Tuesday, July 10, 2012

The Tree of Everlasting Knowledge, by Christine Nolfi

For years, Ouriana has been connected to the Fabians, the town's premier family.  She was friends with Jason, best friends, but a night of passion with Jason's brother Troy drove a wedge between Ouriana and Jason.  When a tragedy befalls the family, relationships change and long held family secrets are revealed, permanently altering the lives of all those involved.

As a small town girl originally from Ohio, so much of this book felt familiar to me.  I loved the setting, and I loved how accurately the author captured the feeling of that small town life.  The concept of one well to do family supplying jobs and opportunities that affect an entire town is familiar to me.  And the fact that the same family will have deep family secrets is also familiar.  Anyone from a small town can quickly tell you who the "it" families are in town, and explain the power they hold over so many.  What I liked about the Fagan family is, despite their wealth and power, they possess a humble goodness.  They are just so likable, relatable.  You cannot help but feel for them in their times of pain and sorrow, and rejoice in they happiness.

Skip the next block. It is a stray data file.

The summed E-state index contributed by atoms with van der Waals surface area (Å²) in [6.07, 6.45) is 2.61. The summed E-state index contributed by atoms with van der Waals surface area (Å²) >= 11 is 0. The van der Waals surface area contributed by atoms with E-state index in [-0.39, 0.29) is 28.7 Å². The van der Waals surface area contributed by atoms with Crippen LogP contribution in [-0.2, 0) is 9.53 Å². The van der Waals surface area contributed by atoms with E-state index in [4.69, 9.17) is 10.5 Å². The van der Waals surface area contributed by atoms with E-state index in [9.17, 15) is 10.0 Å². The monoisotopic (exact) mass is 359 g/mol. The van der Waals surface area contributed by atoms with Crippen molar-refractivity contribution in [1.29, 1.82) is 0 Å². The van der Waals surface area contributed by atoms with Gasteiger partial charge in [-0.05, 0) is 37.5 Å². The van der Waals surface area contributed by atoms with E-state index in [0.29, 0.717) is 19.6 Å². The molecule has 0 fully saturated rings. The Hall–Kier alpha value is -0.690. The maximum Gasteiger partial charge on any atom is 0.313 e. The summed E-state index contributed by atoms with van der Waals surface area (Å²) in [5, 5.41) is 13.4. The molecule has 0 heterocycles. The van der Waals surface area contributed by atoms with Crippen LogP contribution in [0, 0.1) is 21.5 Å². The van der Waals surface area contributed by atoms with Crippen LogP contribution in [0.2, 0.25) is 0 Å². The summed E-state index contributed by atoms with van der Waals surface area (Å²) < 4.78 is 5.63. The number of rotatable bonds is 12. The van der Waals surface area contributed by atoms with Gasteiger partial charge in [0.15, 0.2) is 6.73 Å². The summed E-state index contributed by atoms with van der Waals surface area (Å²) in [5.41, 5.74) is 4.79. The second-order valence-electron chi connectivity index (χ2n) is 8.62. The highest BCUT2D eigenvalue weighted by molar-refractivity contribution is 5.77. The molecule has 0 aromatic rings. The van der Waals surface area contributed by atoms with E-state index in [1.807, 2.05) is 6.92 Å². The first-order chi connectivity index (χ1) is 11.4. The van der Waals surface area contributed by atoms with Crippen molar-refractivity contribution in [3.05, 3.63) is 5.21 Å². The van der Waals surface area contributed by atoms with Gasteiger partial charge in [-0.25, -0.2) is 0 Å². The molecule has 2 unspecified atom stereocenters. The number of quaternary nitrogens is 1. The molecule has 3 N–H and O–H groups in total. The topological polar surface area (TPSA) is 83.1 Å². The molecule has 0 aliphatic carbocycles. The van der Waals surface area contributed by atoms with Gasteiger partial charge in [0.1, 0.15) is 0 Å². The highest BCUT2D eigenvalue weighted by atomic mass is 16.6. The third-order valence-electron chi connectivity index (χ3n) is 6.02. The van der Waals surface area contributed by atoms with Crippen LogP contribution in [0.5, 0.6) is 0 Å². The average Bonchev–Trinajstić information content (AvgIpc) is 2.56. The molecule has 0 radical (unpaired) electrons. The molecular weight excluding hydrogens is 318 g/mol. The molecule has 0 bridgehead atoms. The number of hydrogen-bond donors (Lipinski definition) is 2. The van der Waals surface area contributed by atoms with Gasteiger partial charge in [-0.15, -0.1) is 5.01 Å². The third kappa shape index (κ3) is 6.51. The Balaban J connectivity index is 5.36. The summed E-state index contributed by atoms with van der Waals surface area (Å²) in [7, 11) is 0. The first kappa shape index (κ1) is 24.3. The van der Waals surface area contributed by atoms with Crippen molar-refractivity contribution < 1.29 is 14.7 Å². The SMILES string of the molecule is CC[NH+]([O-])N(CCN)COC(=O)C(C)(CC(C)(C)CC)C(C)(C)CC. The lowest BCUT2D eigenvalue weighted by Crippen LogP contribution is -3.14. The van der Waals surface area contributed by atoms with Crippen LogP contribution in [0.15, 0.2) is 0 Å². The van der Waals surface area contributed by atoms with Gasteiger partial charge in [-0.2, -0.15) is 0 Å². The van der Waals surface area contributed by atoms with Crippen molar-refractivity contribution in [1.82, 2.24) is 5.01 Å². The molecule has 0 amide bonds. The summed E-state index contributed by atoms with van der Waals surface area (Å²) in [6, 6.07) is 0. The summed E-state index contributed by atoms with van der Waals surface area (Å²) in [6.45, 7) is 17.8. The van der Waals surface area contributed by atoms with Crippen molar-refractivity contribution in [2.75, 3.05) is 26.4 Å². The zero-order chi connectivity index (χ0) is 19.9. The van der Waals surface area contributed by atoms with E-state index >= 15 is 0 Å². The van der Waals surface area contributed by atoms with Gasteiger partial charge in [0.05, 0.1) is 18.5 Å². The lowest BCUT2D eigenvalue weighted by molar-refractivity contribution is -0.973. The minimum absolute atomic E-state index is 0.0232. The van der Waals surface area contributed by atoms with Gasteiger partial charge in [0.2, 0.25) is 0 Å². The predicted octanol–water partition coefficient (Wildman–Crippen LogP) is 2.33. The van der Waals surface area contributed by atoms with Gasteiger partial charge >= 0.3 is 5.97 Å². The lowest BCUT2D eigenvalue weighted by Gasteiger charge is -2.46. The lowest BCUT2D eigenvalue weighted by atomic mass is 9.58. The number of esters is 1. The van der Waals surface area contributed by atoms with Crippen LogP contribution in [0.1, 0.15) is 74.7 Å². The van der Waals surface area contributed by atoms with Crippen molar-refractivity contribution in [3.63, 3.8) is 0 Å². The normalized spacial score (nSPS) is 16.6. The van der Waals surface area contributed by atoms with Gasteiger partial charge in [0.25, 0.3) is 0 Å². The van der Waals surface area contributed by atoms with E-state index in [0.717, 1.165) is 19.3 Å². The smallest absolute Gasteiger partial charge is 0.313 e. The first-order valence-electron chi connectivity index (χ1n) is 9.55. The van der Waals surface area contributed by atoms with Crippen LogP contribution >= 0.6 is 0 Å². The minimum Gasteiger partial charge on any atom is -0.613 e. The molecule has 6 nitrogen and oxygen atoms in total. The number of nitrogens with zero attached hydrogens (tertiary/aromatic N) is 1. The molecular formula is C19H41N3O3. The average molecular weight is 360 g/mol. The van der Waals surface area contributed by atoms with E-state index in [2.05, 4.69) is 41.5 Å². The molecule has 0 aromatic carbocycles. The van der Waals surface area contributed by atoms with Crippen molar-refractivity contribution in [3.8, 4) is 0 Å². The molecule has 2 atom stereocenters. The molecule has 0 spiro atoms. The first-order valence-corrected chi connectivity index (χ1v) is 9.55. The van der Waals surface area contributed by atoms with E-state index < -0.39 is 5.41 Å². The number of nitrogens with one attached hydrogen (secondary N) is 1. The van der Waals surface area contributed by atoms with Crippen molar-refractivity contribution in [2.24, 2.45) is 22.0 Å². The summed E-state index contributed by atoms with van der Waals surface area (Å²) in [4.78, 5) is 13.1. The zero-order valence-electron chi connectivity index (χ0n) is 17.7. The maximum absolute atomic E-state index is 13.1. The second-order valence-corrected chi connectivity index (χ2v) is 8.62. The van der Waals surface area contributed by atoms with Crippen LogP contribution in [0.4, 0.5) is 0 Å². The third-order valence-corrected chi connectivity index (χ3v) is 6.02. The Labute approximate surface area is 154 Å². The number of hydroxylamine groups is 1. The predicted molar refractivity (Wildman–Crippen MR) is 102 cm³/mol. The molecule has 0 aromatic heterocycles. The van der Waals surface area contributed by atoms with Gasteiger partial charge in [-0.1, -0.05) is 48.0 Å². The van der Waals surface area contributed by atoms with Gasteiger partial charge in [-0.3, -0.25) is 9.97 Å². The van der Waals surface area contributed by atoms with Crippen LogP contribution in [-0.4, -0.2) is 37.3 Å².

I really liked Ouriana as a character, because she seemed so non-traditional.  Her choice of occupation, the way she carries herself, and the personal choices she makes concerning her family are all full of strength and independence, something I think we see far too little of in female protagonists.  Often, authors feel that in order to make a female character strong, she must be hard as well; this author does a wonderful job of creating a strong yet soft female character.  I think that Ouriana has so much depth and dimension.

The story itself is really engaging.  While reading about tragic events can be hard, even in fiction, I liked that there was positive resolution to the situations.  Difficult topics, like rape, murder, and child abuse, when handled appropriately, can really make a story come to life.  After all, real life is full of these difficult situations, and it only makes sense to have books be as real to life as possible.  This is what allows readers to relate to the stories, and apply the lessons learned to their own lives.  I liked seeing, in this story, that wealth, power, and privileged do not preclude someone from dealing with difficulties, and that regardless of the hand you are dealt, everyone has the opportunity to handle strife with grace.  The book takes its characters and its readers on an emotional journey, one that may provide all of them with healing.  All in all, a solid book.

I received a review copy courtesy of the author.


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